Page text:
Ad Campaign Mode
You’re running down the street to meet your friends at the gym for a pickup game. On your way there you see numerous billboards and advertising. You want to run faster but you can’t for some reason, even though you know you can — you’ve done it before. You thought back to the row of red bikes you passed over and start to think how much of a better option that would be if it were available to you.
No that’s not a dream but anyone who has played NBA 2K18 is all too familiar with this scenario. I hear many complaints: “Why does it take so long to get to the Walk on Arena?” “Why is the neighborhood so terribly spaced out?” Easy: greenbacks, cheddar, mula, or more appropriately, virtual currency. The reason for this carefully arduous layout is advertising dollars, it’s the same reason why you can’t skip the cinematic cut-scenes (which I’ll get to later). The 2K neighborhood is carefully laid out and meticulously coded with the purpose of feeding you advertisement. That’s why on your way to the “Walk on Arena” — one of the most popular online features, you are essentially fed every possible ad in “the Neighborhood.”
I point this out because as the gaming industry grows bigger and bigger so to does the potential to monetize, specifically in the advertising space. One of the biggest complaints from 2K18 was the inability to skip cut-scenes. “Why are the cut-scenes so long?” “Why can’t we skip them?” As I poetically mentioned before, 2K gettin’ paid! Think about it, the majority of the cut-scenes in your “MyCareer” mode are commercials, they just don’t feel like it because you think it’s part of the story, and it is. However, it is more so a part of the 2K business model. Yes, your character’s childhood companion/roommate’s unhealthy obsession with Reese’s Puffs cereal is more than a character archetype, it’s an advertising opportunity.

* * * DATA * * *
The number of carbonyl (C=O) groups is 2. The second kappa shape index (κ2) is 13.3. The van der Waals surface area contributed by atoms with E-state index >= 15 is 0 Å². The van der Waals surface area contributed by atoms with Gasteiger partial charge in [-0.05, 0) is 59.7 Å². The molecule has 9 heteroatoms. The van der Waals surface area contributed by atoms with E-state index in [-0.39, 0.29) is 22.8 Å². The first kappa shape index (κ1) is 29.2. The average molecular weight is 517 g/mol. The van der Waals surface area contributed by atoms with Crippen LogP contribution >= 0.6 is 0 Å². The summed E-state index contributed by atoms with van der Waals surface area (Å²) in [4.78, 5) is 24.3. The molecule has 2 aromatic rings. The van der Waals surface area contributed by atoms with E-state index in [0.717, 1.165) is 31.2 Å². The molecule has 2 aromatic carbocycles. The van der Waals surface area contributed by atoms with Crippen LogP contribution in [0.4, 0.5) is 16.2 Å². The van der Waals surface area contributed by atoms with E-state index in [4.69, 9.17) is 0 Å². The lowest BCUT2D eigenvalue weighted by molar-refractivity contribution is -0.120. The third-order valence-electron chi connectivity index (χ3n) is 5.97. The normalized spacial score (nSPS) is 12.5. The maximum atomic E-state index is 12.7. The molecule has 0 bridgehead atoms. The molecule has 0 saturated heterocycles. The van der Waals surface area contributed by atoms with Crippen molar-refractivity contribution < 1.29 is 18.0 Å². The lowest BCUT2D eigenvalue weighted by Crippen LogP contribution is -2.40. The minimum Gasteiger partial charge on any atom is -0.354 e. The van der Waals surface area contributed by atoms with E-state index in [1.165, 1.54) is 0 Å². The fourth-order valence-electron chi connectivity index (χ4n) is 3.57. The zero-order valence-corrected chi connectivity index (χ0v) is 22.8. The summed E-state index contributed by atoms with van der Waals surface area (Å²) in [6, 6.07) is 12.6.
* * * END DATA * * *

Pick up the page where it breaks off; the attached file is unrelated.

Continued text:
So, here’s how it works in a nutshell: You create a character, that character gets to the NBA, that character then gets ‘sponsors’ which in turn provide you with free stuff, you can only wear the free stuff you’re sponsored by, your character meets said sponsors through various unskippable cut-scenes, and finally your character becomes a walking billboard — wearing a Gatorade shirt and Nikes with various ads of your character throughout the Neighborhood product placing Mountain Dew and other companies. They do pay you virtual currency, so I guess that’s kind of nice?
2K isn’t the only publisher of course that has done this. EA and Activision are best known for getting the juice out of every squeeze when it comes to their games.
It’s quite brilliant honestly, and the marketer in me is cautiously impressed; this is a slippery slope. We see more and more games supercharging their in-game economies by leveraging them off of their own game engine and real-world money. With the always online console being a reality now, it’s easy for game publishers to get ads into their games. How long before these ads are targeted based off of data collected by the user. The majority of most in-game ads or product placements are based on demographics, but it could soon be possible that specifically targeted ads much like those seen on social media platforms can be a real thing on your console too.
By: Kevin Johnson